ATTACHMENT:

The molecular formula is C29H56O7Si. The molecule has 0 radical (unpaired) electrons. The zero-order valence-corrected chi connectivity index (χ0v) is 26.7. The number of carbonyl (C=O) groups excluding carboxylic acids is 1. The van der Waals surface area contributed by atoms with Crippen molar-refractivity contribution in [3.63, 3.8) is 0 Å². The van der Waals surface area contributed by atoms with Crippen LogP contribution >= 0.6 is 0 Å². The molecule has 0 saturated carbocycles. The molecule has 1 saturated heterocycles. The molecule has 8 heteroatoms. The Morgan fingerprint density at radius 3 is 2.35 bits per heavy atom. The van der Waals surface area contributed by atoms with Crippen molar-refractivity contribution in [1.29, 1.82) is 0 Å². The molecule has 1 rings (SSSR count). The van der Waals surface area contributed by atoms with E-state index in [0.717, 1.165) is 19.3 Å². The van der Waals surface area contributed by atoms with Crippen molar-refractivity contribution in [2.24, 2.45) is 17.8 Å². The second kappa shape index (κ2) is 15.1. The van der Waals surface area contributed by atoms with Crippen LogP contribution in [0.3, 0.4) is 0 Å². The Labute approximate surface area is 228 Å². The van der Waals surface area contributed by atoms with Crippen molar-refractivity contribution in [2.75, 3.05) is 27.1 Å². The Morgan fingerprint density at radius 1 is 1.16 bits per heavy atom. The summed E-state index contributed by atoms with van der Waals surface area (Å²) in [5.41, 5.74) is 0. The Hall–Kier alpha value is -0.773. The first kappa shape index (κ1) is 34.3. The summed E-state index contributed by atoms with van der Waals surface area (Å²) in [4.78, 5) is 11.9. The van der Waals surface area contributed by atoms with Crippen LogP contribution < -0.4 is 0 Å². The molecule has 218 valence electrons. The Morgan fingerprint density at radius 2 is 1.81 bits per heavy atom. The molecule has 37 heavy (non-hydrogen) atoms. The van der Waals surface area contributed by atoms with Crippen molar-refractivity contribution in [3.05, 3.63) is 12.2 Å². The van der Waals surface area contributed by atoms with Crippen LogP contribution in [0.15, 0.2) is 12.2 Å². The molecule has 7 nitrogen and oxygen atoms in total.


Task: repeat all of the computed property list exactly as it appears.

The molecular formula is C29H56O7Si. The molecule has 0 radical (unpaired) electrons. The zero-order valence-corrected chi connectivity index (χ0v) is 26.7. The number of carbonyl (C=O) groups excluding carboxylic acids is 1. The van der Waals surface area contributed by atoms with Crippen molar-refractivity contribution in [3.63, 3.8) is 0 Å². The van der Waals surface area contributed by atoms with Crippen LogP contribution >= 0.6 is 0 Å². The molecule has 0 saturated carbocycles. The molecule has 1 saturated heterocycles. The molecule has 8 heteroatoms. The Morgan fingerprint density at radius 3 is 2.35 bits per heavy atom. The van der Waals surface area contributed by atoms with Crippen molar-refractivity contribution in [1.29, 1.82) is 0 Å². The molecule has 1 rings (SSSR count). The van der Waals surface area contributed by atoms with E-state index in [0.717, 1.165) is 19.3 Å². The van der Waals surface area contributed by atoms with Crippen molar-refractivity contribution in [2.24, 2.45) is 17.8 Å². The second kappa shape index (κ2) is 15.1. The van der Waals surface area contributed by atoms with Crippen LogP contribution in [0.3, 0.4) is 0 Å². The Labute approximate surface area is 228 Å². The van der Waals surface area contributed by atoms with Crippen molar-refractivity contribution in [2.75, 3.05) is 27.1 Å². The Morgan fingerprint density at radius 1 is 1.16 bits per heavy atom. The summed E-state index contributed by atoms with van der Waals surface area (Å²) in [5.41, 5.74) is 0. The Hall–Kier alpha value is -0.773. The first kappa shape index (κ1) is 34.3. The summed E-state index contributed by atoms with van der Waals surface area (Å²) in [4.78, 5) is 11.9. The van der Waals surface area contributed by atoms with Crippen LogP contribution < -0.4 is 0 Å². The molecule has 218 valence electrons. The Morgan fingerprint density at radius 2 is 1.81 bits per heavy atom. The molecule has 37 heavy (non-hydrogen) atoms. The van der Waals surface area contributed by atoms with Crippen molar-refractivity contribution in [3.05, 3.63) is 12.2 Å². The van der Waals surface area contributed by atoms with Crippen LogP contribution in [0.15, 0.2) is 12.2 Å². The molecule has 7 nitrogen and oxygen atoms in total.